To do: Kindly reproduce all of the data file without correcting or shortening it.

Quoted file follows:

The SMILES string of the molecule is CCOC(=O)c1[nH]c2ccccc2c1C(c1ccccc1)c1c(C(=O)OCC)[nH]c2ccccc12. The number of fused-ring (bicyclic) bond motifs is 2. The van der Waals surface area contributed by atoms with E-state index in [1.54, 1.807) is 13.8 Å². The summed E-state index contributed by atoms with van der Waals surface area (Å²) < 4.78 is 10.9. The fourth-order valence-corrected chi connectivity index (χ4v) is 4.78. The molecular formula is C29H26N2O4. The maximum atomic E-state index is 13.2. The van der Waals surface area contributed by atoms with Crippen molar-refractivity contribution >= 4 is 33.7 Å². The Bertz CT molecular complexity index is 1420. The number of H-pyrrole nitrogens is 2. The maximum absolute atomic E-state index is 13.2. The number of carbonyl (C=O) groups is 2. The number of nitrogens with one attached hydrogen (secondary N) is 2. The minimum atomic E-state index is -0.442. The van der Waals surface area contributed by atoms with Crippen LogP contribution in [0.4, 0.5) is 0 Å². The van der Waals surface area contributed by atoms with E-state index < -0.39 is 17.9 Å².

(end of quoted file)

The SMILES string of the molecule is CCOC(=O)c1[nH]c2ccccc2c1C(c1ccccc1)c1c(C(=O)OCC)[nH]c2ccccc12. The number of fused-ring (bicyclic) bond motifs is 2. The van der Waals surface area contributed by atoms with E-state index in [1.54, 1.807) is 13.8 Å². The summed E-state index contributed by atoms with van der Waals surface area (Å²) < 4.78 is 10.9. The fourth-order valence-corrected chi connectivity index (χ4v) is 4.78. The molecular formula is C29H26N2O4. The maximum atomic E-state index is 13.2. The van der Waals surface area contributed by atoms with Crippen molar-refractivity contribution >= 4 is 33.7 Å². The Bertz CT molecular complexity index is 1420. The number of H-pyrrole nitrogens is 2. The maximum absolute atomic E-state index is 13.2. The number of carbonyl (C=O) groups is 2. The number of nitrogens with one attached hydrogen (secondary N) is 2. The minimum atomic E-state index is -0.442. The van der Waals surface area contributed by atoms with Crippen LogP contribution in [0.4, 0.5) is 0 Å². The van der Waals surface area contributed by atoms with E-state index < -0.39 is 17.9 Å².